I’ve been greatly awaiting spring to unfold its wonders, this year more than any time before, I guess. Maybe it’s because I haven’t seen much light since I came back from Japan last November. Everything goes so fast, too fast for me to truly see, if only as a by-standing witness trying to capture a furtive view of the magnificent seasonal colors I’m in. Maybe I’ve lost perspective of time, musing about the everlasting essence of the invisible. Meditating about long-gone ghosts, sorrows inevitably grow in you. Just like chasing shadows, if you’re ready to become one with these long-gone ghosts a little more every time you go running after missing pieces of memories, illusions inevitably catch on to you… until you lose yourself.

Therefore, when days feel like old photographs slowly losing their brightness through the over-exposed nights spent looking for a place to lay down, when comforting images we tend to secretly kneel before and reminiscence of joyful past whispers become all we have to feel alive, is it the reflection of our own impermanent nature that makes every single morning an even more precious moment to breathe into? As we fade away, as we disappear a little more every day, as we fight to keep a right balance between what is and what you dream of becoming, I now believe that every dawn is a gift, an invitation for rebirth, an open door to new beginnings.

As The Light Keeps Shining On

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As published in the Japanese magazine BEEAST

March 2nd, 2016 – New York City

In my life, a simple gesture has often revealed itself as being something quite significant. So when Ben, bassist in Your Favorite Enemies and someone I consider my brother, offered me a writing book with a fabulously uplifting quote from Ernest Hemingway engraved in golden letters, I knew it was as special for him to give as it was for me to receive, Hemingway being not only one of my favorite authors, but the words themselves being profoundly significant for me. Ben knows I rarely allow myself to profoundly dwell into most of the adventures I myself invite brothers, sisters, friends and loved ones to not only share with me, but to live to the fullest. It’s while meditating over the nature of those words that I’m writing my very first column for BEEAST magazine, and it’s while contemplating my resolute decision to write as I feel, rather than how I want you to perceive me through words, that I’m opening up today.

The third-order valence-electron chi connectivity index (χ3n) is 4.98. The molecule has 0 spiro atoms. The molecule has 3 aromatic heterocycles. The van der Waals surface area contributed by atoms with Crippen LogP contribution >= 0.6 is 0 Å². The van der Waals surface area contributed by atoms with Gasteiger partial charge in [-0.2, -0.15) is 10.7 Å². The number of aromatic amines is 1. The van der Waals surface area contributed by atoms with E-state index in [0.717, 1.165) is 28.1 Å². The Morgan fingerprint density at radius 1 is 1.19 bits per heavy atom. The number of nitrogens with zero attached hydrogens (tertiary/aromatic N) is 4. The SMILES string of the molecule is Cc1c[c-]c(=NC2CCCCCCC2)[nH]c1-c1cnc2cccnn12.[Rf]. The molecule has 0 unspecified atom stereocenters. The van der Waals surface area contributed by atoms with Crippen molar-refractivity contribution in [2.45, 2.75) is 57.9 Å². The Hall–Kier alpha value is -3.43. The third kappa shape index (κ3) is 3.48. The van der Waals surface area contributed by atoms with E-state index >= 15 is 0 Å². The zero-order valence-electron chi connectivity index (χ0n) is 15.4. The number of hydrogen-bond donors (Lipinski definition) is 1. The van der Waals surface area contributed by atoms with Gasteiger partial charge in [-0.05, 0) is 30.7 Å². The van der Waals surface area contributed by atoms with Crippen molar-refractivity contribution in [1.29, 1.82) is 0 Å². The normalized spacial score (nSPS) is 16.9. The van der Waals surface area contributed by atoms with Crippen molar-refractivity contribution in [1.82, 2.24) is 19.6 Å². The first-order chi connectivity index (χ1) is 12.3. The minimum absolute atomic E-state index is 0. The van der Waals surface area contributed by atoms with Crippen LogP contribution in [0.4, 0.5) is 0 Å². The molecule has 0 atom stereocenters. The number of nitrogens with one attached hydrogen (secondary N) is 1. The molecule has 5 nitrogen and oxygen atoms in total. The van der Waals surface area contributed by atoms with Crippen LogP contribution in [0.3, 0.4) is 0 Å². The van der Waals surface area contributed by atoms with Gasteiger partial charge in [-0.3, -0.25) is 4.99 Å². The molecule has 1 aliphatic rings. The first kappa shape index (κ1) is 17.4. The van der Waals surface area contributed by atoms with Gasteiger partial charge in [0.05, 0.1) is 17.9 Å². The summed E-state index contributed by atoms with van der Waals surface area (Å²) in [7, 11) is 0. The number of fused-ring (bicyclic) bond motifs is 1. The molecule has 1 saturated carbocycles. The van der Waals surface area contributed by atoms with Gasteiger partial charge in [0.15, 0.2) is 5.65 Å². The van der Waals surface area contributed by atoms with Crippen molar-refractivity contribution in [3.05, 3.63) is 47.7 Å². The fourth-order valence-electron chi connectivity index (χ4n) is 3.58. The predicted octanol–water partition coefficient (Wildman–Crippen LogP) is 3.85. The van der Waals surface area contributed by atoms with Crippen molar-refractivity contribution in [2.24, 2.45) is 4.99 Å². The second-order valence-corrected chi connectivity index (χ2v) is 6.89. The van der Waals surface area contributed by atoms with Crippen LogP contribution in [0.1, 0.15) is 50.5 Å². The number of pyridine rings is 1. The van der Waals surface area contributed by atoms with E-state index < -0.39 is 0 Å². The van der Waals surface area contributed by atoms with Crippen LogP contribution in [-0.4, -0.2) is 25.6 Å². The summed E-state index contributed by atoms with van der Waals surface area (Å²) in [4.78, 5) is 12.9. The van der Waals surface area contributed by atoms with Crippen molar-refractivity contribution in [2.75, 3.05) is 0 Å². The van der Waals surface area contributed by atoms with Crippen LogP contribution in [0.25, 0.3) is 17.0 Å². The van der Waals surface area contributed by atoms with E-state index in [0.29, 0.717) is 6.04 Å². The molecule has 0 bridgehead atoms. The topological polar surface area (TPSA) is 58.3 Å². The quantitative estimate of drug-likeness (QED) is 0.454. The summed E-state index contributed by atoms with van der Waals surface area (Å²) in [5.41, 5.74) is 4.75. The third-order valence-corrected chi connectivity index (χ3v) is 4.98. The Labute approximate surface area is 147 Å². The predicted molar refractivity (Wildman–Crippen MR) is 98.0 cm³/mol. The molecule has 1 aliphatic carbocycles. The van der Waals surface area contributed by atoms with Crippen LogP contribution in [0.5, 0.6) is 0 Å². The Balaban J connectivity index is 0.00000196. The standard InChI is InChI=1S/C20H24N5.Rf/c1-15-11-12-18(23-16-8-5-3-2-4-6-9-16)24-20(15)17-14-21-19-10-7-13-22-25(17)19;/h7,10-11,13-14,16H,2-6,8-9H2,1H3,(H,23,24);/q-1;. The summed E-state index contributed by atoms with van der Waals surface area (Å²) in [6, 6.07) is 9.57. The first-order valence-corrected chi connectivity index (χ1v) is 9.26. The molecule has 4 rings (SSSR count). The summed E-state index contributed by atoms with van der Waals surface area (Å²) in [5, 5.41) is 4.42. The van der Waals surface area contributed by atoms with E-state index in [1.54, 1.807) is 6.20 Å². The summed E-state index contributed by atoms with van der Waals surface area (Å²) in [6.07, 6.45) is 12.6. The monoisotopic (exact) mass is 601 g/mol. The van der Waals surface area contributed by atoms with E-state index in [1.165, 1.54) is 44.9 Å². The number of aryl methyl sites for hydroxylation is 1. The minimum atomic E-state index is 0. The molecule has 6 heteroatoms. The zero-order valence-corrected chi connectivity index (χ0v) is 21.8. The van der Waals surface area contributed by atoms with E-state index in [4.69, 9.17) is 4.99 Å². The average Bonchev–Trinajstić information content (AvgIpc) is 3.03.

I’ve been in studio for several weeks now, and I’m leaving for New York City in a few hours… and as sunrise awaits its invitation to expose its colors to what looks like a reluctant dawn, I’m pondering over those words over and over again:

“In order to write about life
first you must live it”
– Ernest Hemingway

If Love is the Answer to Hatred & Bombs…

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In answer to the Brussels attacks

A message to brothers, sisters, friends, neighbors and loved ones

I woke up this morning by the most violent of all alarms; stupor.

My old enemy was back, hitting at me with his favorite weapons; powerlessness, incomprehension, anger. Bleakness, as if everything had become black and white for a moment, in a flash of total emotional abnegation. I asked myself: “Is that the permanent state of the world we now live in?”. Fear.

I feel terribly worried for my Belgium brothers, sisters, friends and loved ones who are missing. I am compassionately kneeling with those who are devastatingly heartbroken and openly inviting those who are ragingly looking for the same measure of pain to be served to the monsters who brutally ripped away lives in only one name; their own.

And I thought about writing. But what words can I write, what words should I share? Terror, as the life it destroyed, has corrupted every one of those commiserative words into redundant empty shells that vibrate like the echoes of our own voices whispered in the wilderness of our confusion. What else do I have to offer but words? Every time, every single time, I’m asking myself the very same question: “What can I do?”. “If only there was something to be done”, I thought.

Today’s tragedy turned empathetic words into some recycled eulogy perfectly dressed and immaculately aligned for any horrible occasion, turned mourning silences into suspicious self-preservative hideouts for what looks like a personal denial in better tomorrows. Words are only heartless tonality without soul. I’ve learned a long time ago that a true heart cannot fake its distinctive nature, and even if my words might reflect how shaken up I am now, how helpless I might feel and tired I might be to fight the good fight, I’m not ready to abdicate. Not ready to stoically remain quiet or look the other way.